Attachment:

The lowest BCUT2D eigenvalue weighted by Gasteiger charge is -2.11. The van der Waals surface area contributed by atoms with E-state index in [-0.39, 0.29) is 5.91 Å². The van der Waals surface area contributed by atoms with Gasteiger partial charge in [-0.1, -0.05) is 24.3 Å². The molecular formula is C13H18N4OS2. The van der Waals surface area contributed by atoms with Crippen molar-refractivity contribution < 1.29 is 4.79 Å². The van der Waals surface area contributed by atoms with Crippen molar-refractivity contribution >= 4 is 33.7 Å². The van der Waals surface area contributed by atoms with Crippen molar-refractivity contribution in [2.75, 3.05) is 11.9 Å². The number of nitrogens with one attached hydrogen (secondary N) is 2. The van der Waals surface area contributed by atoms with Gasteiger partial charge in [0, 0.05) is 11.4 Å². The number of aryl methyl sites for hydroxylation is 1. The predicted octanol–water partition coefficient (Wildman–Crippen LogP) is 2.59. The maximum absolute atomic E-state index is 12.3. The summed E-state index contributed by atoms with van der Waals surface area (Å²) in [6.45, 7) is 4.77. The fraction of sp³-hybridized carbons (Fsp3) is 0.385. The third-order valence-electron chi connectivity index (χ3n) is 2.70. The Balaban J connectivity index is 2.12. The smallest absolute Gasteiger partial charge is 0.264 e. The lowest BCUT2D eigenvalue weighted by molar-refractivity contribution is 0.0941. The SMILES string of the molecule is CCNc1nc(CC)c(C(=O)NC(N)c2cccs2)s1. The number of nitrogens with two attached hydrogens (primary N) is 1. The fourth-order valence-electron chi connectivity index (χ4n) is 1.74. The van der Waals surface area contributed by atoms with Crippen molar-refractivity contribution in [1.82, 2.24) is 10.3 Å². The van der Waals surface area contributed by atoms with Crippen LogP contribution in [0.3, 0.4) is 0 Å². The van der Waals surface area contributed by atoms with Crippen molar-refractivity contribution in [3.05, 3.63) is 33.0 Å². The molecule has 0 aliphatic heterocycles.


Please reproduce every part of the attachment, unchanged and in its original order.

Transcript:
The lowest BCUT2D eigenvalue weighted by Gasteiger charge is -2.11. The van der Waals surface area contributed by atoms with E-state index in [-0.39, 0.29) is 5.91 Å². The van der Waals surface area contributed by atoms with Gasteiger partial charge in [-0.1, -0.05) is 24.3 Å². The molecular formula is C13H18N4OS2. The van der Waals surface area contributed by atoms with Crippen molar-refractivity contribution < 1.29 is 4.79 Å². The van der Waals surface area contributed by atoms with Crippen molar-refractivity contribution >= 4 is 33.7 Å². The van der Waals surface area contributed by atoms with Crippen molar-refractivity contribution in [2.75, 3.05) is 11.9 Å². The number of nitrogens with one attached hydrogen (secondary N) is 2. The van der Waals surface area contributed by atoms with Gasteiger partial charge in [0, 0.05) is 11.4 Å². The number of aryl methyl sites for hydroxylation is 1. The predicted octanol–water partition coefficient (Wildman–Crippen LogP) is 2.59. The maximum absolute atomic E-state index is 12.3. The summed E-state index contributed by atoms with van der Waals surface area (Å²) in [6.45, 7) is 4.77. The fraction of sp³-hybridized carbons (Fsp3) is 0.385. The third-order valence-electron chi connectivity index (χ3n) is 2.70. The Balaban J connectivity index is 2.12. The smallest absolute Gasteiger partial charge is 0.264 e. The lowest BCUT2D eigenvalue weighted by molar-refractivity contribution is 0.0941. The SMILES string of the molecule is CCNc1nc(CC)c(C(=O)NC(N)c2cccs2)s1. The number of nitrogens with two attached hydrogens (primary N) is 1. The fourth-order valence-electron chi connectivity index (χ4n) is 1.74. The van der Waals surface area contributed by atoms with Crippen molar-refractivity contribution in [1.82, 2.24) is 10.3 Å². The van der Waals surface area contributed by atoms with Crippen LogP contribution in [0.3, 0.4) is 0 Å². The van der Waals surface area contributed by atoms with Crippen molar-refractivity contribution in [3.05, 3.63) is 33.0 Å². The molecule has 0 aliphatic heterocycles.